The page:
Entering the Gallery of Paleontology from the north staircase, we immediately encounter three large dinosaur skeletons. All of these turn out, on closer inspection, to be casts made of metal, rather than skeletons of bone. The kids running around don’t seem to care. Successive waves of them flow by, all declaring that they are in the presence of ‘dinosaurs’: not bones of dinosaurs, let alone models of bones of dinosaurs, but dinosaurs. One of the three models, of the peculiarly named Allosaurus fragilis, is the only bipedal carnivore on display, the only one approximating the Platonic form of the dinosaur established for all time by the Tyranosaurus rex. Another of the three is the Iguanadon bernissartensis, a species whose gait, and the proper display of whose bones, has been the source of sustained controversy. Does it walk upright? Does it walk on all fours? The masses of six-year-olds are eager to know. Finally, the largest of the three is a cast of a Diplodocus Carnegii, a brontosaurus-like dinosaur, one of the lumbering, gentle vegetarians, given to the Muséum d’Histoire Naturelle as a gift from Andrew Carnegie in 1908, who was at the same time building up one of the world’s great natural history museums in Pittsburgh, Pennsylvania. A year earlier, Carnegie had been one of the principal donators to the French Muséum; like Jefferson to Buffon before him, the American continued to think of Paris as one of the great centers of natural history.
We also find the holotype of the Sarcosuchus imperator, not a dinosaur but rather a gigantic --as in, characterized by gigantism-- extinct relative of modern crocodiles dating from the early Cretaceous. A holotype is a paleontological specimen that is used for the original species-defining description. This means that at the Gallery of Paleontology one can see the Sarcosuchus imperator itself, the standard against which all subsequent finds are measured. In this respect modern paleontology retains a trace of Platonism, to the extent that there is an exemplary measure of what it is to be a member of a given kind. Yet rather than casting its exemplars into some otherworldly realm of transcendental forms, it locates them in actual fossils, than which nothing can be more concrete.
There is a cast of a pteranodon hanging nearby, and there are glass cases with a Pelagosaurus typus and a Lystrosaurus Murrayi. These names, I am finding, are exhausting and unevocative. Other than a few of the most well-known --T. Rex, bronto, sabertooth, etc.--, for obvious reasons extinct animals do not have popular names parallel to their binomial nomenclature. One of the most intriguing things about the ground floor of the gallery is the way the Latin binomials variously complement and contrast with the names that have bubbled up spontaneously for the animals in the vulgate (taupe, tatou, etc.). This is a possibility paleontology lacks, since for the most part it studies creatures that departed before there was language in the world.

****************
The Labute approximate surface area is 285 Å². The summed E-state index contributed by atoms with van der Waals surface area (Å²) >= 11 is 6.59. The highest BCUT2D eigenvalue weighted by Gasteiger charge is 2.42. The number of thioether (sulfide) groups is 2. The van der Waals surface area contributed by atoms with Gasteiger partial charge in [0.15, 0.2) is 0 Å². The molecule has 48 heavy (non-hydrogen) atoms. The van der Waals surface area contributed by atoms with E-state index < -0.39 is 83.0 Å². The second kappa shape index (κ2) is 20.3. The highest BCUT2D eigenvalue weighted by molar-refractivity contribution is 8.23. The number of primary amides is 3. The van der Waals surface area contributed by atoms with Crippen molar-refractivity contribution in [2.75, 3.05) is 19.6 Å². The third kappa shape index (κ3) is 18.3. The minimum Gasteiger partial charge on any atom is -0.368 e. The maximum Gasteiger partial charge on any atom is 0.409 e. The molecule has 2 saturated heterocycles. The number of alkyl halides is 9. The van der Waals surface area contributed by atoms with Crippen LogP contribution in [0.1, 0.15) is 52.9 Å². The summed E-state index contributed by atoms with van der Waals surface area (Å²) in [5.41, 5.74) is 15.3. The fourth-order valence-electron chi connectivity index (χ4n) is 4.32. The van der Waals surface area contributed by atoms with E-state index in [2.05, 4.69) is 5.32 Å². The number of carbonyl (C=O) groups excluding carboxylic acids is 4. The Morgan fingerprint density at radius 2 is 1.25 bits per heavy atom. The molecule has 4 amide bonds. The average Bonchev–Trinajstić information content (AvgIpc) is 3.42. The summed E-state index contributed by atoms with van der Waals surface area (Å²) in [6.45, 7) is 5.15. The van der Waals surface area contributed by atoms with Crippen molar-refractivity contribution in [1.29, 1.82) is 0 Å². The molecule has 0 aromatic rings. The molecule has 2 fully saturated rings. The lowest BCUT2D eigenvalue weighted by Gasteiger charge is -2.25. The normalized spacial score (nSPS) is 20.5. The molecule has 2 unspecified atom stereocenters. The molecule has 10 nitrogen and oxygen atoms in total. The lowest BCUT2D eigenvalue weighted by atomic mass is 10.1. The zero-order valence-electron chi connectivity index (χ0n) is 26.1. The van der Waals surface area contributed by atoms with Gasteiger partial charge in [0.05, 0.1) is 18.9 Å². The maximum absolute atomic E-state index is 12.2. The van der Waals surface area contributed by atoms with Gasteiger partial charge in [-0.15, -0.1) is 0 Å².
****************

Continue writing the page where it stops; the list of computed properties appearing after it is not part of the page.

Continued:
There is a composite Cryptoclidus oxoniensis, pieced together from several representatives of this marine reptile species dug up in Oxfordshire. There is an Ichthyosaurus tenuirostris not yet removed from the rock in which it was found, and a Tarbosaurus Bataar, discovered, as its name implies, in Mongolia, by Pierre Teilhard de Chardin, the Jesuit priest and paleontologist who believed that evolution is a testimony to God's greatness.
Before coming to the half-way point of the main floor of the exhibition hall (the point at which, one floor below in the Gallery of Comparative Anatomy, the display of terrestrial mammal skeletons gives way to the Cetaceum), we begin to find remains of the great mammals that thrived throughout the last glacial period, particularly the skulls of gargantuan Rhinocerotidae. Only one of these is known by a folk name, the ‘woolly rhinoceros’, which is to say the Coelodonta antiquitatis. These various skulls are mixed in with a cast of from a triceratops, and other remnants of the Cretaceous period, which preceded the Pleistocene of the great mammals by 65 million years or so. But no one seems to notice the anachronism, and least of all the children, who are running about indiscriminately labelling everything they see a ‘dinosaur’. And it is hard to blame them, for the Rhinoceros megarhinus, the Acerotherium Persiae, and most of all the Arsinoitherium of the early Oligocene, with two massive blades for horns, do indeed appear nearly indistinguishable, in mass and in monstrosity, from the saurians. Sometimes, even their names are misleading, as is the case with the Dinoceras mirabile, an Eocene mammal whose name means ‘wonderful terrible-horn’. This creature is like the dinosaurs, in name, only to the extent that it is deinos, terrible, but its ceras has nothing to do with a saurus.